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How do you know if a speaker is no good the sorround speakers work for a short time then the receiver shuts the speakers dow or it trips out.should ther be an ome reding

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You just need to connect a 1.5 volt battery to each speaker wires (disconected from amp) plus to plus etc. for a split second. The speaker should pop, if working.
Though I must say it sounds like the amp that's faulty, not the speakers, from what you say.

Posted on Feb 06, 2010

Testimonial: "Thanks that is what the problem was and the speakers all check out fine Thanks again"

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Our receiver is showing "PROTECT",


Shut it off, and check the speaker connections. Look for a thin strand of wire shorting the terminals both at the rear of the receiver AND each of the speakers. Next, look for damaged speaker wires. Those run under rugs can be damaged without knowing as they're covered. Look along the entire length of the speaker wires for missing insulation and shorted conductors. Replace any wire that has damaged insulation and try again. Correct any blown speaker fuses or tripped resets (if equipped).

If the receiver still shows "protect" it will probably need to be serviced due to a failed power transistor. A damaged wire that allows a short can cause this - and typically the amplifier will go into protect mode under this condition. If allowed to persist for very long or at loud volumes, permanent damage can result. Sometimes it works one moment and then seemingly fails with this message "out of the blue". Hopefully, you'll find the problem with a wire and it will work as expected again.

Good luck!

Nov 10, 2010 | Onkyo TX-SR500 Receiver

1 Answer

When you turn player on: Screen said "Hello" , then "Protection"


Sounds simple... usually "protection" means that a speaker or a speaker wire is shorted out. Or that the volume is just too damned high... how loud is the receiver's volume setting? If the bass tone control is jacked and the loudness button is on, even with no shorted wires, the amp can go into protection from an internal overdrive. Might be that you just need to do like your mom says and turn it down!
If you have an ohmmeter, speaker or wiring problems are easy to test, if you don't, you can still do it all mechanically... here's how
Turn off the receiver and start by disconnecting your speaker wires at the back of the receiver. With all of the speaker wires removed, does the thing still go into protection when you turn it back on?
If not, good. If it does, find a service center.
Re-connect the speakers to the appropriate terminals one speaker at a time, turning off the receiver each time you make a connection. After connecting one speaker, turn the receiver on and see if it shuts down. If not, then turn it off and add one more speaker.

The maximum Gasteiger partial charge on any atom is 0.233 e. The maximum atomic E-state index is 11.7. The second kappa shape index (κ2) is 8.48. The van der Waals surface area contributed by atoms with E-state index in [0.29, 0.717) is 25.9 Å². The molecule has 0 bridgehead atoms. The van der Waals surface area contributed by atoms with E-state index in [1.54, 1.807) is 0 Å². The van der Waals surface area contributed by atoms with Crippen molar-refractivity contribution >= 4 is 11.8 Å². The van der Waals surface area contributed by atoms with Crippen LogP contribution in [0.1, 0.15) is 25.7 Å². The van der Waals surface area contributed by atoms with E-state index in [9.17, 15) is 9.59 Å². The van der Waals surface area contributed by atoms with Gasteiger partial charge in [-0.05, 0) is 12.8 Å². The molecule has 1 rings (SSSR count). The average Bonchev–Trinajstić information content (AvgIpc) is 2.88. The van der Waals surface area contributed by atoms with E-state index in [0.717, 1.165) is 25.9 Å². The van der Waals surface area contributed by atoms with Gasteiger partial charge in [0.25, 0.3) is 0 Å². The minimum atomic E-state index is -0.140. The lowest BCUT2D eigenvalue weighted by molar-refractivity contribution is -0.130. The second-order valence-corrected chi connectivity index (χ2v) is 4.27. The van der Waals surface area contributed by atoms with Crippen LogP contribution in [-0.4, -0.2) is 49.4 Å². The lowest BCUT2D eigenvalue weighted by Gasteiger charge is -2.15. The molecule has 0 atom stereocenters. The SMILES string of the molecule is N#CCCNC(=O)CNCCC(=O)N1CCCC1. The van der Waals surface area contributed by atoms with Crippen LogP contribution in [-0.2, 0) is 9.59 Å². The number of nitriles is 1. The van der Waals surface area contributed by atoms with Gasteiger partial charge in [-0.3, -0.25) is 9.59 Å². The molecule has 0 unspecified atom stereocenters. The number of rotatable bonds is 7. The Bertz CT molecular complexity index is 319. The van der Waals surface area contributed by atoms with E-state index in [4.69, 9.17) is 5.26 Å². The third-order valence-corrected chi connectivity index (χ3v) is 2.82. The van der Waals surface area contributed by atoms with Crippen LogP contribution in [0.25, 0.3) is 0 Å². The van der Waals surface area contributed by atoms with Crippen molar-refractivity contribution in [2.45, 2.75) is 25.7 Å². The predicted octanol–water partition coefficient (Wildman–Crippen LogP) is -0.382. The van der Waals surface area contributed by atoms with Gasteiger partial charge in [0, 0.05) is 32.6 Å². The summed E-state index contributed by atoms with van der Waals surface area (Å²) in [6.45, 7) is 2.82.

Do this until you find the culprit. Leave that suspected bad speaker's wires disconnected from the receiver and test all the rest, connecting all but the bad wires.
Now, disconnect the speaker from the other end of the bad wires and spread the bare wires apart so they don't short out. Connect the wires ONLY at the amplifier end and turn the amp back on. Protection?
If yes, the wire is shorted out somewhere. got cats?? If everything is OK, turn off the receiver and reconnect the speaker and test again. Make sure the wires aren't shorted at the back of the speaker. You really need to check all the speakers to make sure their connections are "clean" and make sure that there are no stray wire strands anywhere or that the wires aren't stripped too much so they might be able to short out. After the wires are connected to either a speaker or an amplifier, you shouldn't be able top see much of any bare wire, but you already know that, right?
Some folks strip way too much off the wire and the wires simply touch the wrong things and ... badness happens.
If all the connections are clean and the receiver still shuts down when this speaker is connected and the receiver is turned on, swap a working speaker onto these wires, leaving the suspect speaker disconnected and making sure the other bare wires won't touch anything or each other.
Back on with the working speaker... good? If so, then we're determining that the problem is probably in that one speaker. If not, then we have a deeper problem.
Reconnect the suspect speaker to the other wires and try again. Good? Then you have "fixed" the problem by cleaning up the wiring connections. If it shuts down again, then you need to fix or replace the bad speaker.
If everything works now with the volume down and such, then just use a little self control. If it's still messed up, you may need a trip to the service shop
Good Luck

Jul 18, 2010 | Samsung HT-DB600 System

1 Answer

Keeps turning itself off


If Both speakers are working at a low volume and you turn it up and it clips and shuts off you have one of 3 problems. you have over driven your speakers and one has shorted the voice coil but still will work at low volume, its a overload protection for ohms short in receiver. unhook each speaker and turn balance to the one hooked up and turn up receiver if it shuts off do the same with other speaker to determine which side is bad. 2 speaker wires are touching at speaker or receiver. 3 a bad receiver output transister. Good luck.

May 23, 2010 | Sherwood RX-4109

1 Answer

Trips and switches off


Hello Fixya customer,

Thank you for your question.

The best way to fully isolate the fault is to disconnect all the speaker wires, and verify that there are no strands of wire shorting between the speaker terminals on the rear of the unit.

Turn the volume all the way down, full CCW, and if it goes into shut down with the STBY light blinking then there is a fault in one of the amplifier's.